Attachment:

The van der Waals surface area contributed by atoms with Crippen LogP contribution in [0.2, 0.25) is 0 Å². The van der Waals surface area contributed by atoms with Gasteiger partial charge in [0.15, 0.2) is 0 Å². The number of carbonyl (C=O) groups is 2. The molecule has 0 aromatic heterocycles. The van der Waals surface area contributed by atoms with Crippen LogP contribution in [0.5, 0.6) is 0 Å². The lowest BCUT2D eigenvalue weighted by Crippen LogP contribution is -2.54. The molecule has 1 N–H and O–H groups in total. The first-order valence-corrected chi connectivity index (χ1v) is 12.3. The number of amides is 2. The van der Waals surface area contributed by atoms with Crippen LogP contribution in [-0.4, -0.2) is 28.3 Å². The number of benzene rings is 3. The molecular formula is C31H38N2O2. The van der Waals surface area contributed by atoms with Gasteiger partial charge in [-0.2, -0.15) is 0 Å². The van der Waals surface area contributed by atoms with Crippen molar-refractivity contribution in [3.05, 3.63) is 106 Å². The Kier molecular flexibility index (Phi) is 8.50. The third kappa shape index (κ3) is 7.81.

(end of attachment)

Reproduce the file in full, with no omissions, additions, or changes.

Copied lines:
The van der Waals surface area contributed by atoms with Crippen LogP contribution in [0.2, 0.25) is 0 Å². The van der Waals surface area contributed by atoms with Gasteiger partial charge in [0.15, 0.2) is 0 Å². The number of carbonyl (C=O) groups is 2. The molecule has 0 aromatic heterocycles. The van der Waals surface area contributed by atoms with Crippen LogP contribution in [0.5, 0.6) is 0 Å². The lowest BCUT2D eigenvalue weighted by Crippen LogP contribution is -2.54. The molecule has 1 N–H and O–H groups in total. The first-order valence-corrected chi connectivity index (χ1v) is 12.3. The number of amides is 2. The van der Waals surface area contributed by atoms with Crippen LogP contribution in [-0.4, -0.2) is 28.3 Å². The number of benzene rings is 3. The molecular formula is C31H38N2O2. The van der Waals surface area contributed by atoms with Gasteiger partial charge in [-0.2, -0.15) is 0 Å². The van der Waals surface area contributed by atoms with Crippen molar-refractivity contribution in [3.05, 3.63) is 106 Å². The Kier molecular flexibility index (Phi) is 8.50. The third kappa shape index (κ3) is 7.81.